When the Kony 2012 video first popped up on my Facebook wall and I started to watch it, I only got a few minutes in.
I tried again a few days later, following the crowd.
10 minutes in and I was still convinced that Russell Brand was going to leap on for a verse of African Child at any moment.
But he didn’t and I did get to the end, along with at least a few of the now hundreds of millions of people that started it.
A week and a huge amount of debate later, I’ve ended up being genuinely inspired by the response to the campaign – both in the amount of people that wanted to watch it and the discussion that has followed.
Firstly, the scale of the video’s attention has given millions of people a window into the ability of evil men like Joseph Kony to perpetuate their terrible influence.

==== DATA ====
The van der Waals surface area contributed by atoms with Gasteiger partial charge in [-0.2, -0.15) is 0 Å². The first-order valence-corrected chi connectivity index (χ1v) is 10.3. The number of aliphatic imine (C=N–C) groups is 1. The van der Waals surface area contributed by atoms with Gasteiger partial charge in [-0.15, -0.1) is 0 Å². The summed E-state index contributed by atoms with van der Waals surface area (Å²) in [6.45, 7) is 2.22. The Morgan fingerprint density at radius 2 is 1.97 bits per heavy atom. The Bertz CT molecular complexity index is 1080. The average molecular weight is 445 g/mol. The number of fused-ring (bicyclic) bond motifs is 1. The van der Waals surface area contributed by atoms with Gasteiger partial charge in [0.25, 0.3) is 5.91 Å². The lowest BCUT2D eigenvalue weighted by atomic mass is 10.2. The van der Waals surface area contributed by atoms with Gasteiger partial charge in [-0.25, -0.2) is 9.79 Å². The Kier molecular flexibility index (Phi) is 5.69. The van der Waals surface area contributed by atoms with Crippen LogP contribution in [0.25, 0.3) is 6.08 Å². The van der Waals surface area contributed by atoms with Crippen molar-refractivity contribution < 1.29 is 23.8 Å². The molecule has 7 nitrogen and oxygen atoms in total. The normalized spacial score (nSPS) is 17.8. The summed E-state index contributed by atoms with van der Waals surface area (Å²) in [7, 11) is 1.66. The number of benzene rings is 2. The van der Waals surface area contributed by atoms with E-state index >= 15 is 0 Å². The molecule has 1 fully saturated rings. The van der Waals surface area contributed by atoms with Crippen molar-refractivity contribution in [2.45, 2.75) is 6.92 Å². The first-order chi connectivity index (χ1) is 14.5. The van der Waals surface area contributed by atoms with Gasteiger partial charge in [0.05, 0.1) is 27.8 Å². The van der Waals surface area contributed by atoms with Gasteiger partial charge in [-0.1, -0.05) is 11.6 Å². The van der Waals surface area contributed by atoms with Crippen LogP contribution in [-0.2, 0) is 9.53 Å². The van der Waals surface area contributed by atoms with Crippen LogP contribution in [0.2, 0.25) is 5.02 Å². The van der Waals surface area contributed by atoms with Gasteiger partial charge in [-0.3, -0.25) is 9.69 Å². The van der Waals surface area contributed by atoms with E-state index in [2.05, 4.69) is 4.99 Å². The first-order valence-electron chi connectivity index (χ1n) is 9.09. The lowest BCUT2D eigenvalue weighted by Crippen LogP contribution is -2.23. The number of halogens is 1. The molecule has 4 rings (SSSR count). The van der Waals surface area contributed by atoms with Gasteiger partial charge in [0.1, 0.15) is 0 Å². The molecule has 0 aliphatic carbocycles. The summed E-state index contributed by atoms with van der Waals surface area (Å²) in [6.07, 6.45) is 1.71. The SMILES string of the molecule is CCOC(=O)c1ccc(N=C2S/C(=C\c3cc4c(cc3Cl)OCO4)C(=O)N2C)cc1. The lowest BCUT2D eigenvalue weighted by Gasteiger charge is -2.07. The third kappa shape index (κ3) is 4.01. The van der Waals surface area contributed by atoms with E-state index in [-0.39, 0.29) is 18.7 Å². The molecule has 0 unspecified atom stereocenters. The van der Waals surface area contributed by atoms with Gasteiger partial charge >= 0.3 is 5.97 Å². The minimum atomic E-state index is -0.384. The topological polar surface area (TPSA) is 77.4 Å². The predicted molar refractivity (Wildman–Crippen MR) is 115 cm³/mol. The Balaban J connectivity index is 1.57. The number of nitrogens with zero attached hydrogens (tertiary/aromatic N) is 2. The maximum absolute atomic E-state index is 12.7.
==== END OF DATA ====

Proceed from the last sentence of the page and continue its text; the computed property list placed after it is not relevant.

We have to stand back and agree that, as Ugandan Prime Minister, Amama Mbadazi has said, the response to the video “has demonstrated the fundamental decency which unites in concern right-minded people throughout the world when we see innocent people suffering.”
Secondly, the debate has cast light on the complexity of politics in this region of Africa and the perhaps even more complex role of Western intervention in these politics.
Overall, we would hope that this success doesn’t reinvigorate an outdated, counter-productive method: use mass public awareness campaigns to make the world feel sorry for Africa as a helpless, hopeless mess.
Despite the articulate criticism contained in articles like Charlie Beckett’s LSE Polis post, many campaign organisations will still want to use ‘Kony 2012’ as more evidence of what happens when you go for the most emotional denominator: vast attention, vast new income and response at a governmental level.